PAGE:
RENTON, Wash. -- The Seattle Seahawks' Super Bowl-winning team from two seasons ago possessed so much depth that when starters became unavailable, the backups sometimes provided an upgrade. That depth took a big enough hit last season to make Seattle vulnerable, particularly after injuries affected multiple defensive contributors in the Super Bowl.
Coach Pete Carroll thinks depth has been restored sufficiently enough to make the 2015 more like the 2013 version than the one that lost a 24-14 lead against New England in the Super Bowl last season.
"I really feel like we did a couple years ago," Carroll said after practice Wednesday. "A couple years ago, we were really excited. At every position, there were guys fighting for play time. We really knew if the next guy jumped in, he was going to be able to play, too. It feels like that now."
It's easy to see improved depth at the receiving positions with veteran trade addition Jimmy Graham and rookie third-round pick Tyler Lockett joining the group. The defensive front seven looks deeper with rookie second-rounder Frank Clark playing end in the base unit and rushing from the interior on passing downs (Carroll said he loves seeing Clark's 4.6-second speed in the 40-yard dash on display against offensive guards). Defensive tackle Brandon Mebane, defensive tackle Jordan Hill, defensive end Cassius Marsh and linebacker Kevin Pierre-Lewis are back from injuries that sidelined them for all or parts of last season.
The Seahawks' depth in the secondary is being tested now as Seattle practices without two of its best players, strong safety Kam Chancellor (holdout) and free safety Earl Thomas (expected back from injury before the season). DeShawn Shead and Steven Terrell are starting in their absence. Shead is well-established in the program. The others have more to prove. Rookies Ronald Martin, Keenan Lambert and Ryan Murphy are the backups at present. The assumption is that Thomas and Chancellor will be there when the games count, which would alleviate depth concerns at the position.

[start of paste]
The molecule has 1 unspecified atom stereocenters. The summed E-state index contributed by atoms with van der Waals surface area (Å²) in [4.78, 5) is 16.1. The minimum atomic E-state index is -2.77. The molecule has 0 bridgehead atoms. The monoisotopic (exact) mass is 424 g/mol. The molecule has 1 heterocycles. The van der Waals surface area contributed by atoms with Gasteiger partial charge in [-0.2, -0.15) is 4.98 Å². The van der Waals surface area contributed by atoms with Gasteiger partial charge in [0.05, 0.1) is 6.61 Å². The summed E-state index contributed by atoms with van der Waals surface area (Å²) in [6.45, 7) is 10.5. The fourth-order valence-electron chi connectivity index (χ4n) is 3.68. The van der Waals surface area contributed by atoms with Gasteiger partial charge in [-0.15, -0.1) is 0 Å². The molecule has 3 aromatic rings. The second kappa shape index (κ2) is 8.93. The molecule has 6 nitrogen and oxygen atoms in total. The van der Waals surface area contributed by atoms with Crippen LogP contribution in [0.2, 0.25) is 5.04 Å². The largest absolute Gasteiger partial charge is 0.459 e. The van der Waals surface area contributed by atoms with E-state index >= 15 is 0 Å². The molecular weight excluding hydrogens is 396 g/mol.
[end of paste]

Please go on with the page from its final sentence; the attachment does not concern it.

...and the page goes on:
On offense, the line looks like a major concern from the outside after Seattle traded center Max Unger to New Orleans in the Graham deal. But the line was where Carroll pointed first when explaining why he thought overall team depth was improved. It's a largely unknown group. Unger's likely replacement, Lemuel Jeanpierre, is the oldest offensive lineman on the team, and he turned only 28 in May. No other player at the position is even 27.
"We are really young on the offensive line, but the quality of the guys is really exciting," Carroll said. "This might be the best group we've had there. It will take us a month or so to have a sense for that. We are encouraged by that. I feel like it is a little bit different from last year [in terms of overall team depth]. This is a very competitive roster at this time."